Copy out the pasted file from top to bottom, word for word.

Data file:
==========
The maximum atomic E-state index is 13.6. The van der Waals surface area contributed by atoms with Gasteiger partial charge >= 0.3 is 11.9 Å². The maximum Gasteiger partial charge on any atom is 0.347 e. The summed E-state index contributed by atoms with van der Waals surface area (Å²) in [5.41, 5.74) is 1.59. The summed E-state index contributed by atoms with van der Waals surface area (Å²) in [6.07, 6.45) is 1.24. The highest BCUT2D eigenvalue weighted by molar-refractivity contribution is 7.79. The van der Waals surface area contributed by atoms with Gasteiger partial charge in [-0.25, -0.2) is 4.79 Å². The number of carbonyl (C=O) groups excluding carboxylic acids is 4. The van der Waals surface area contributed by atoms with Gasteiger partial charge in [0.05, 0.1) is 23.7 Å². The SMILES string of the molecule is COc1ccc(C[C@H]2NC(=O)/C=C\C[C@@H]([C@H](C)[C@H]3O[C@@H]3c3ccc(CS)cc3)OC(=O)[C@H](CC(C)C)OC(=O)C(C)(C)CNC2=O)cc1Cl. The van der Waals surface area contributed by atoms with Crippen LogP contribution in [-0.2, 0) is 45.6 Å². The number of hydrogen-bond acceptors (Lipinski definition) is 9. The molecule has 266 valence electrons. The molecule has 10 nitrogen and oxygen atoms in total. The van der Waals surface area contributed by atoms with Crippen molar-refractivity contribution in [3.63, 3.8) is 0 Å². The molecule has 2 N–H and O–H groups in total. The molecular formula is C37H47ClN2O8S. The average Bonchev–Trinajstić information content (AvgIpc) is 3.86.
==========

The maximum atomic E-state index is 13.6. The van der Waals surface area contributed by atoms with Gasteiger partial charge >= 0.3 is 11.9 Å². The maximum Gasteiger partial charge on any atom is 0.347 e. The summed E-state index contributed by atoms with van der Waals surface area (Å²) in [5.41, 5.74) is 1.59. The summed E-state index contributed by atoms with van der Waals surface area (Å²) in [6.07, 6.45) is 1.24. The highest BCUT2D eigenvalue weighted by molar-refractivity contribution is 7.79. The van der Waals surface area contributed by atoms with Gasteiger partial charge in [-0.25, -0.2) is 4.79 Å². The number of carbonyl (C=O) groups excluding carboxylic acids is 4. The van der Waals surface area contributed by atoms with Gasteiger partial charge in [0.05, 0.1) is 23.7 Å². The SMILES string of the molecule is COc1ccc(C[C@H]2NC(=O)/C=C\C[C@@H]([C@H](C)[C@H]3O[C@@H]3c3ccc(CS)cc3)OC(=O)[C@H](CC(C)C)OC(=O)C(C)(C)CNC2=O)cc1Cl. The van der Waals surface area contributed by atoms with Crippen LogP contribution in [-0.2, 0) is 45.6 Å². The number of hydrogen-bond acceptors (Lipinski definition) is 9. The molecule has 266 valence electrons. The molecule has 10 nitrogen and oxygen atoms in total. The van der Waals surface area contributed by atoms with Crippen molar-refractivity contribution in [3.63, 3.8) is 0 Å². The molecule has 2 N–H and O–H groups in total. The molecular formula is C37H47ClN2O8S. The average Bonchev–Trinajstić information content (AvgIpc) is 3.86.